Oftentimes the simple and clear strategy is the one that works.
When I was reviewing a client’s essays recently, there were many good themes there, and a lot to like. There was evidence of successful interactions with colleagues and teams that spoke well of leadership potential, and a powerful theme of innovation towards sustainable resources use, with career experience to back it up.
But there was no “business” there; or at least not enough. And this put me in mind of the now common mantra of managerial balance:
You’ve seen and heard it before, no doubt. But it’s worth a reminder. The leader of the 21C enterprise will have to do well by and for people (colleagues, staff members, wider stakeholders); for the planet in being a steward of sustainability and of irreplaceable resources; all while at the same time being a custodian of financial investment and ultimately rewarding it.
To balance these three imperatives is no easy juggling act. They drag you in different directions.
First prize in your MBA application would be to show some evidence of having juggled these priorities successfully already.
But even if you don’t have the direct experience, if you can show awareness that you will need to simultaneously satisfy these three competing stakeholder priorities, and give Adcom an idea how you plan to do it in your chosen industry area, you will be well on your way to positioning yourself as a values-driven, forward-looking leader of tomorrow.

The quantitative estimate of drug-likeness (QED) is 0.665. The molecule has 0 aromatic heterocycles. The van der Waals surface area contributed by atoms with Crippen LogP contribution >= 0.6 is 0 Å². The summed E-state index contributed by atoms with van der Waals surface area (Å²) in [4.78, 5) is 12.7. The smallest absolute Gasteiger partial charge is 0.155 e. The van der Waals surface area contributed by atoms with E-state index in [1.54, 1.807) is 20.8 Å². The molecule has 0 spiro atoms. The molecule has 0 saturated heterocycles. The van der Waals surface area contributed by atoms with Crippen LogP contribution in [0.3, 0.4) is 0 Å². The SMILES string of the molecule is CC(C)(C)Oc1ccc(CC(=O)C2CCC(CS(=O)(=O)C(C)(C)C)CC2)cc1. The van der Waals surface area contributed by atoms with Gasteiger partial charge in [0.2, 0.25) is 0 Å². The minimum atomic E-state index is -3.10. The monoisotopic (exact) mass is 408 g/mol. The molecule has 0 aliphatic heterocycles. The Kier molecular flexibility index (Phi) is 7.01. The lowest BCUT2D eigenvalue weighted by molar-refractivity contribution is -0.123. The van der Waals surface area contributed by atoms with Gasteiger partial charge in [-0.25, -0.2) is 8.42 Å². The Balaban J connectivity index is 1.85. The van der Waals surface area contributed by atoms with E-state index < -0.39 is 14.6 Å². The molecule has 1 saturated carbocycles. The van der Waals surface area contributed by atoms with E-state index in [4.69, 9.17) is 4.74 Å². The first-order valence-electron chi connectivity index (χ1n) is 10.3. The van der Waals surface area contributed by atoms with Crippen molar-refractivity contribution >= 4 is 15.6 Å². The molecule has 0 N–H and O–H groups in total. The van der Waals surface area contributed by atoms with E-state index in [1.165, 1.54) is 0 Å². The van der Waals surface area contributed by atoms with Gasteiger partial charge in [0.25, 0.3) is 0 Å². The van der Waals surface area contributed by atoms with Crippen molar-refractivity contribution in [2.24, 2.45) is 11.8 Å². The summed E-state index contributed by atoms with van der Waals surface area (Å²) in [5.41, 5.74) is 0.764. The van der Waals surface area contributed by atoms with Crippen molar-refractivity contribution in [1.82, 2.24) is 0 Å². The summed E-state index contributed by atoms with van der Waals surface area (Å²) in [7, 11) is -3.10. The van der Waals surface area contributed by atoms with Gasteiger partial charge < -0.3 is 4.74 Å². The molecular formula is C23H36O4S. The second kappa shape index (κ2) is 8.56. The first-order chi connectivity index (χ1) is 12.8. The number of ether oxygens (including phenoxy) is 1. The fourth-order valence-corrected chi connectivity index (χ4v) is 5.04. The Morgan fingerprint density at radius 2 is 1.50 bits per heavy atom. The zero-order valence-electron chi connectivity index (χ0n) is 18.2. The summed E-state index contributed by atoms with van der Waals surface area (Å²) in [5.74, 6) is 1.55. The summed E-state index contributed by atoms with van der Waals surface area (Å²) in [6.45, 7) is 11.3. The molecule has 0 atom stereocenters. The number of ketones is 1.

I’ve written over the years on why a too-high GMAT or GRE hurts MBA applicants, see Myth of 800, and Don’t overcook, among many times I’ve addressed this. Short story: in general brainiacs don’t make particularly good practical managers, or leaders, or team players. That perception hurts admissions prospects.
So I was interested to see the World Economic Forum (WEF) recently posting: “Being too intelligent might make you a less effective leader,” based on research out of the University of Lausanne, published in the Journal of Applied Psychology.
Here’s the gist of the WEF piece: “Having a very high IQ is not necessarily such a good thing when it comes to leadership – the brightest people are actually less effective leaders, according to new research…
“Intelligence showed a positive linear relationship with leadership effectiveness up to a certain point. But the association flattened out and then started to reverse at an IQ of about 120.
“When the leaders’ IQ scores rose to 128 or above, the association with less effective leadership methods was clear and statistically significant.
“And these leaders demonstrated less transformational and instrumental leadership than leaders with a lower IQ…
“The highly intelligent leaders were not using harmful leadership styles, such as adopting a laissez-faire approach. But they did struggle to adopt the best leadership practices.
“One of the reasons may be that very clever people sometimes fail to communicate clearly enough or explain complex tasks. They may also struggle to see what others find challenging. And if a manager comes across as too intellectual, it may make the leader appear aloof or unapproachable.”
Right or wrong, Einsteins of the world have to manage the unspoken MBA adcom question that arises: is this person not a better professor or scientist, etc?
Were you to have a super-high 750+ GMAT (or GRE) you would need to talk a lot about practical everyday achievements with normal people, in the real world.
If you don’t have this monkey on your back, then really don’t set out to acquire it! Worry about your standard test score until you have a balanced Q/V 700 or so (for top 15 schools), then focus on other parts of your application which are just as important, and which you are probably neglecting due to GMAT prep.